Coronavirus Facts First

Superintendents say no plans to close schools in Monroe County at this time


ROCHESTER, N.Y. (WROC) — During a Friday press conference, Monroe County Council of School Superintendents officials gave details on how they plan to keep students and staff safe during this virus outbreak.

At this time, officials say there are no plans to close schools in Monroe County but they are urging parents to have an emergency childcare plan in place by as early as Monday.

“Education is more important than social events which is why were canceling dances, travel, field trips, things that are not a necessity,” Superintendent for Penfield Central School District and the President of the Monroe County Superintendents Association Dr. Thomas Putnam said.

“It is a health issue and we will take our direction from the Monroe County Department of Health when and if we are going to close.”

Putnam said the superintendents are all working closely with the Department of Health and taking their advice when it comes to preparations in the case of a closure.

To date, there is one local confirmed case of the virus in Monroe County, but officials say that person contracted the virus while on a trip to Italy. They also say that there is no example of local transmission, which is why they say the public health risk remains low locally.

MORE | COVID-19 coronavirus arrives in Monroe County, local events begin to cancel

If the time comes for a district to close, they have to close for at least 24 hours. They will identify who the person has come in contact with and make sure the building is cleaned and disinfected. If a school were to close, they each have a plan to handle online instruction based on each district’s individual capabilities.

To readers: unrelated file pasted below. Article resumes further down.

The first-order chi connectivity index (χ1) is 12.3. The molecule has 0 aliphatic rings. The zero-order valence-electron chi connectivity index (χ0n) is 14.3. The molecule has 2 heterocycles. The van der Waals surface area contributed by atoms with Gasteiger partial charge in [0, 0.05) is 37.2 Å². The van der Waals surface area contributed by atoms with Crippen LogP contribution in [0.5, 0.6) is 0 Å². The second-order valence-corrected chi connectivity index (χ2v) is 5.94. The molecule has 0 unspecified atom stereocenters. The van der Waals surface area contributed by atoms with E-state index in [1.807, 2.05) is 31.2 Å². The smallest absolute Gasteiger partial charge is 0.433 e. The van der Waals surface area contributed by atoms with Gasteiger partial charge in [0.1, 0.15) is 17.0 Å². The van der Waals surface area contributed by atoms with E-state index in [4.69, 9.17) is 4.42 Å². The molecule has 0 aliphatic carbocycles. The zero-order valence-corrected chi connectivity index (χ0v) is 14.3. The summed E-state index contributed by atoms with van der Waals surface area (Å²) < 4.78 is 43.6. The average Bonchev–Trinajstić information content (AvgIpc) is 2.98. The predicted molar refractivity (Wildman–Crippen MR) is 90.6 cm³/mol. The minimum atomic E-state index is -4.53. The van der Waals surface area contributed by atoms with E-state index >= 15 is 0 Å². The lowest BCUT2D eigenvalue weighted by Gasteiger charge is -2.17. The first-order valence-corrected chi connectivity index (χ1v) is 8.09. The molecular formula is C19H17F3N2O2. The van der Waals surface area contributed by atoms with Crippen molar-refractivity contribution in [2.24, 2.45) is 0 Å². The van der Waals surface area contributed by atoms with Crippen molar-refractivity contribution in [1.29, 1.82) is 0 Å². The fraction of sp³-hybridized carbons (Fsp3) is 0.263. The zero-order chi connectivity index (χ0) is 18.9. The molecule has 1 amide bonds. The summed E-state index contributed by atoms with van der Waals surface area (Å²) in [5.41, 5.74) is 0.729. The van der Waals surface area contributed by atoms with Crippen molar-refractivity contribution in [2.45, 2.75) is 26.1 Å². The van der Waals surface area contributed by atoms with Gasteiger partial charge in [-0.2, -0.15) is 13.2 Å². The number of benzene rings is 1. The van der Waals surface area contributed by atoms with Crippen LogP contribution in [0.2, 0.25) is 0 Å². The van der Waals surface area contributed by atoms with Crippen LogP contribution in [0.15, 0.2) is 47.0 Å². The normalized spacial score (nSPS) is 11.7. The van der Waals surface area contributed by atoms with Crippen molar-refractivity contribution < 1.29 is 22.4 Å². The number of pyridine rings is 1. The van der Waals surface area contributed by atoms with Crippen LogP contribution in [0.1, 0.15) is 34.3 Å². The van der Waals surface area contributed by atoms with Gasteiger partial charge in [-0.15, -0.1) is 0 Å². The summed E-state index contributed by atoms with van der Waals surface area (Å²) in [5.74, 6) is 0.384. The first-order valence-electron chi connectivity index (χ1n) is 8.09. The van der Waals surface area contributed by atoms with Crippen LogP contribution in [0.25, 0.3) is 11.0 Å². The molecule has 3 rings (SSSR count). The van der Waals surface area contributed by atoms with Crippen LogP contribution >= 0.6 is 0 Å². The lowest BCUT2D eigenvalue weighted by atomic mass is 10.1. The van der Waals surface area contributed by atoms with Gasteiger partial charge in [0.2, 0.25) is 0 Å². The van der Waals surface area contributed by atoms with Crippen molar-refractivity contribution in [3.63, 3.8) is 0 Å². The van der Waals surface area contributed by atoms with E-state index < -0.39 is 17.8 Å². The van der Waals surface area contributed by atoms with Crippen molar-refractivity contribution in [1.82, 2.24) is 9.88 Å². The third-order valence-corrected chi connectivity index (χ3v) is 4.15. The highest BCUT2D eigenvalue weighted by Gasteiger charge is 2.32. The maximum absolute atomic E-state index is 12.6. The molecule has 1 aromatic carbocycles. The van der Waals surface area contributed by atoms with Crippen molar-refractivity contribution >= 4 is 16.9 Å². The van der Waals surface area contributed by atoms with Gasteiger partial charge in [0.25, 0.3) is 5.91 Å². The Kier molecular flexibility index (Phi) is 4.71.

Allendale Columbia has closed schools and moving to online classes. McQuaid announced that all classes will be available online should parents want to keep their kids at home.

“Every district is different when it comes to online, computers at home, internet access. It really will be a district by district roll out in terms of closure,” Putnam said.

Earlier this week, the Greece School District posted on its website that a student is under self-quarantine as a precaution. However, at the conference on Friday, Greece Superintendent Kathy Graupman said she knew of one faculty member who has self quarantined under precaution.

“I know of one faculty member, not a teacher, who has self quarantined and I will say that was clearly out of an abundance of care,” Graupman said.

Many colleges in the area are closing and moving to online courses out of precaution. “Every school has a different impact,” Putnam said. “Closing a college level, where they’re all young adults is very different than closing a school where child care comes into play.”

Many of the districts provide up to two meals a day for the students. Graupman said Greece is a district that provides meals through the summer so they will implement a plan similar to allow students to still get their meals in the event of a closure.

Putnam said they are working with the New York State Department of Education on what the protocol would be if schools were to close for a period of time and if the curriculum then had to extend into summer.

Guidelines the local organizations are working to implement came from either Gov. Andrew Cuomo or Public Health Commissioner Dr. Michael Mendoza as both met with their respective audiences on Thursday to give updates to the communities they serve.

MORE | List of local schools impacted by coronavirus outbreak

Districts are also reminding parents to make sure emergency contact information is up-to-date if they need to receive any notices from the district.

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